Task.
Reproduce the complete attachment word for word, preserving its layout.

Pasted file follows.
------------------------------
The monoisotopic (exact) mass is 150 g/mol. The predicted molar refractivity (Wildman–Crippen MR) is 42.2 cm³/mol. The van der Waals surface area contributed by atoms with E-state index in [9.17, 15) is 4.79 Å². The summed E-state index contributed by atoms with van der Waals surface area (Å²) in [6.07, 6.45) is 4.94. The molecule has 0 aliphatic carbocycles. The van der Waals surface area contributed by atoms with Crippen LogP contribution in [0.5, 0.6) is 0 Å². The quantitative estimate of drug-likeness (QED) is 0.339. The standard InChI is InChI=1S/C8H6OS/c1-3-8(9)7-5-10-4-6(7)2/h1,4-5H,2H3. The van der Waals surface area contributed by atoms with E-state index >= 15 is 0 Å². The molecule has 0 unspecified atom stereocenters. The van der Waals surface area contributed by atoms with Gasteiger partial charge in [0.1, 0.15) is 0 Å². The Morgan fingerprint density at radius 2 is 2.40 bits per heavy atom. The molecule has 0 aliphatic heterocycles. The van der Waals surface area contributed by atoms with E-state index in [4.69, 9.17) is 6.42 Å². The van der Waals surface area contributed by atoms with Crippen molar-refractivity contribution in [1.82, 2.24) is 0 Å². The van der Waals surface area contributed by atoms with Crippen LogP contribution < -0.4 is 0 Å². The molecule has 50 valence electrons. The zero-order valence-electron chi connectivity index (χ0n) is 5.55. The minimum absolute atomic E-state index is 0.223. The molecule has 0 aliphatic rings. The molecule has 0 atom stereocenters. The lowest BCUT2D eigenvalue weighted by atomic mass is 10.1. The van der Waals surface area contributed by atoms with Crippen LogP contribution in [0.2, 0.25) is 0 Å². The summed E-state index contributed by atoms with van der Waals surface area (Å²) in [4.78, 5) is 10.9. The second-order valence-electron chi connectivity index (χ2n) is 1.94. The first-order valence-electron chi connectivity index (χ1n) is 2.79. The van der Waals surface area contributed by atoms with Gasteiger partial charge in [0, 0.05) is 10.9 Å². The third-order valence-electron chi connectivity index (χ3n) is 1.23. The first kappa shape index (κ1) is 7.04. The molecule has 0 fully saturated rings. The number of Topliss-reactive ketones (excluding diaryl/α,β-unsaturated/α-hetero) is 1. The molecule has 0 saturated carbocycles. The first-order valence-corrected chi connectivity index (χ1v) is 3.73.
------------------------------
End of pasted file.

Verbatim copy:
The monoisotopic (exact) mass is 150 g/mol. The predicted molar refractivity (Wildman–Crippen MR) is 42.2 cm³/mol. The van der Waals surface area contributed by atoms with E-state index in [9.17, 15) is 4.79 Å². The summed E-state index contributed by atoms with van der Waals surface area (Å²) in [6.07, 6.45) is 4.94. The molecule has 0 aliphatic carbocycles. The van der Waals surface area contributed by atoms with Crippen LogP contribution in [0.5, 0.6) is 0 Å². The quantitative estimate of drug-likeness (QED) is 0.339. The standard InChI is InChI=1S/C8H6OS/c1-3-8(9)7-5-10-4-6(7)2/h1,4-5H,2H3. The van der Waals surface area contributed by atoms with E-state index >= 15 is 0 Å². The molecule has 0 unspecified atom stereocenters. The van der Waals surface area contributed by atoms with Gasteiger partial charge in [0.1, 0.15) is 0 Å². The Morgan fingerprint density at radius 2 is 2.40 bits per heavy atom. The molecule has 0 aliphatic heterocycles. The van der Waals surface area contributed by atoms with E-state index in [4.69, 9.17) is 6.42 Å². The van der Waals surface area contributed by atoms with Crippen molar-refractivity contribution in [1.82, 2.24) is 0 Å². The van der Waals surface area contributed by atoms with Crippen LogP contribution < -0.4 is 0 Å². The molecule has 50 valence electrons. The zero-order valence-electron chi connectivity index (χ0n) is 5.55. The minimum absolute atomic E-state index is 0.223. The molecule has 0 aliphatic rings. The molecule has 0 atom stereocenters. The lowest BCUT2D eigenvalue weighted by atomic mass is 10.1. The van der Waals surface area contributed by atoms with Crippen LogP contribution in [0.2, 0.25) is 0 Å². The summed E-state index contributed by atoms with van der Waals surface area (Å²) in [4.78, 5) is 10.9. The second-order valence-electron chi connectivity index (χ2n) is 1.94. The first-order valence-electron chi connectivity index (χ1n) is 2.79. The van der Waals surface area contributed by atoms with Gasteiger partial charge in [0, 0.05) is 10.9 Å². The third-order valence-electron chi connectivity index (χ3n) is 1.23. The first kappa shape index (κ1) is 7.04. The molecule has 0 fully saturated rings. The number of Topliss-reactive ketones (excluding diaryl/α,β-unsaturated/α-hetero) is 1. The molecule has 0 saturated carbocycles. The first-order valence-corrected chi connectivity index (χ1v) is 3.73.